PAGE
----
West Nile virus is a mosquito borne disease that acquires the virus from reservoir birds. The signs of disease can be similar to EEE/WEE, such as muscle tremors, hypersensitivity of the skin, loss of coordination, even recumbency and the inability to stand. WNV has a mortality rate of 33% with almost 40% of the surviving horses still having residual signs of disease such as gait abnormalities or behavioral changes. Therefore, it is an integral part of our core vaccines and is boosted every 6 months.
Each patient will be evaluated to determine which vaccines should be administered at particular intervals.
Risk based vaccines include lyme, botulism, strangles, influenza, rhinopneumonitis, and Potomac horse fever. We will discuss the risk of each of these vaccines regarding your individual horse and situation.
Lyme disease is carried and transmitted by ticks that are attached to the body for at least 24 hours. We have a high prevalence of Lyme disease in southwest Virginia. A recent study determined that nearly 50% of our equine population in the northeast is infected or has been infected. Therefore, we are now recommending vaccination in addition to tick repellents. Clinical signs include low-grade fever, stiffness and lameness in more than one limb (shifting leg lameness), muscle tenderness, sensitivity to touch, swollen joints (rarely), and behavioral changes. Current studies suggest that the vaccine needs to be boosted every 6 months after initial vaccine series to be effective.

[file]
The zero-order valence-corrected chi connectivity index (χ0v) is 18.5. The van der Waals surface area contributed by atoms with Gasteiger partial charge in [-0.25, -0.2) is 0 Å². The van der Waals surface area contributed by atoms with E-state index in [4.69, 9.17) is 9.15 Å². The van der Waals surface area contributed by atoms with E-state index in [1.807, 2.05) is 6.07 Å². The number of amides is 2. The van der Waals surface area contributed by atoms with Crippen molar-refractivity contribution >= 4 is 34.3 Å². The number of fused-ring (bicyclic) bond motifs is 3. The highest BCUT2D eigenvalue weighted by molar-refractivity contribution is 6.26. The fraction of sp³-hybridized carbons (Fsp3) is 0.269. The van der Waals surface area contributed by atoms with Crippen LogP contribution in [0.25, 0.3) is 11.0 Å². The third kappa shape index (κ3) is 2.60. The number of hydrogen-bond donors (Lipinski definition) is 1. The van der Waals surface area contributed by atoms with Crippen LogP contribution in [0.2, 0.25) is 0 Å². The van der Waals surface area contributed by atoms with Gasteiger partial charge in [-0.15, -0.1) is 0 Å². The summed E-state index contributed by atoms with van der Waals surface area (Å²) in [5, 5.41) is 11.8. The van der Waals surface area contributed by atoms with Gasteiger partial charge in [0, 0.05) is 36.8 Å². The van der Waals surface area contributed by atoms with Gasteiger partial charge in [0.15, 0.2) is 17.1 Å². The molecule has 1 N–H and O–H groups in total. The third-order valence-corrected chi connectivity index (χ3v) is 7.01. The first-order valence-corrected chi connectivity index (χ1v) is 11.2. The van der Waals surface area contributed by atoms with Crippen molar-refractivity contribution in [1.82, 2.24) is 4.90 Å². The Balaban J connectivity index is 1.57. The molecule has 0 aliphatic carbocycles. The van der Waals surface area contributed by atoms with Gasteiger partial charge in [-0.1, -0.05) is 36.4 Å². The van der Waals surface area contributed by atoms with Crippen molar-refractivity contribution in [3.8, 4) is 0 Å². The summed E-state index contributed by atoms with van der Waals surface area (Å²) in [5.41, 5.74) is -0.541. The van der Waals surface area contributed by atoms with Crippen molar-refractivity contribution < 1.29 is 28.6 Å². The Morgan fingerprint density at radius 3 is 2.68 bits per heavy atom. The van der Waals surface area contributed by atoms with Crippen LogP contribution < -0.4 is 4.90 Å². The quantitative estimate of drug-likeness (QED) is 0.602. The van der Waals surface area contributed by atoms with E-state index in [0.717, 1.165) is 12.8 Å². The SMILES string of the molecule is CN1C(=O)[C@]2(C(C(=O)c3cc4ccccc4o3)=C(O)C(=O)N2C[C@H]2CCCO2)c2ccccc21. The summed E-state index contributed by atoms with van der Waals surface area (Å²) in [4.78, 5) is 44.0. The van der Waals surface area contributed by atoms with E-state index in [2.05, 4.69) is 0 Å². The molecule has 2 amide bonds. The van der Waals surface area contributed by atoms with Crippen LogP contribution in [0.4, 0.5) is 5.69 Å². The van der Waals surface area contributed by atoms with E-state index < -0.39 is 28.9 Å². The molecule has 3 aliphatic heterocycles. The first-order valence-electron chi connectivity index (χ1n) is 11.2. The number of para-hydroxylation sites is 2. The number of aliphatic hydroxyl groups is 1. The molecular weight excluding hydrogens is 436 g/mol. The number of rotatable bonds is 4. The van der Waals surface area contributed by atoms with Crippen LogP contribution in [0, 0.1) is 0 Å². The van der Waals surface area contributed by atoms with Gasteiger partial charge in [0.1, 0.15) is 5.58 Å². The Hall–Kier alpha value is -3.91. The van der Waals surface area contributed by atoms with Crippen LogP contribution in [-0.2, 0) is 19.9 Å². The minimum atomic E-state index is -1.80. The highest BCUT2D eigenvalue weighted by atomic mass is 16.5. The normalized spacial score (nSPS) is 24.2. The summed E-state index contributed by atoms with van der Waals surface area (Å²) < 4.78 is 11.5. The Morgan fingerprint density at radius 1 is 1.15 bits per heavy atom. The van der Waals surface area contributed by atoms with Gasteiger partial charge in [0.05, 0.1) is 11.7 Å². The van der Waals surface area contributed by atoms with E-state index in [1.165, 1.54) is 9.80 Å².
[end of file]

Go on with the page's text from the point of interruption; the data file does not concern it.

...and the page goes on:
Botulism is a disease caused by toxins that are produced by Clostridium botulinum, which is present in the soil and more commonly contaminated hay. The hay becomes contaminated during the baling process where it can pick up small animals into the baled hay. Clinical signs include weakness progressing to paralysis, inability to swallow, and frequently, death. If you are currently feeding round bales, your horse could be at an increased risk. This vaccine is particularly important for breeding and or pregnant mares as it transfers immunity to the foals to prevent the diseased, “shaker foal syndrome.”
Strangles is a disease caused by streptococcus equi equi and causes clinical signs such as, fever (102-106 F), dysphagia (inability to eat) or anorexia, stridor (abnormal sound to breathing), lymphadenopathy (enlarged lymph nodes), and copious nasal discharge. This disease is highly contagious and will cause barns to be quarantined until all horses test negative for this disease, which can take several months. This vaccine is recommended in endemic areas or to horses in high risk situations, such as competitive showing or trail riding with multiple horses. The organism is transmitted via direct contact with infected horses or sub-clinical shedders (horses that do not have outward signs of disease), or indirectly by contact with water troughs, hoses, feed bunks, pastures, stalls, trailers, tack, grooming equipment, nose wipe cloths or sponges, attendants’ hands and clothing, or insects contaminated with nasal discharge or pus draining from lymph nodes of infected horses. After natural infection horses, can become carriers for the disease and intermittently shed the organism.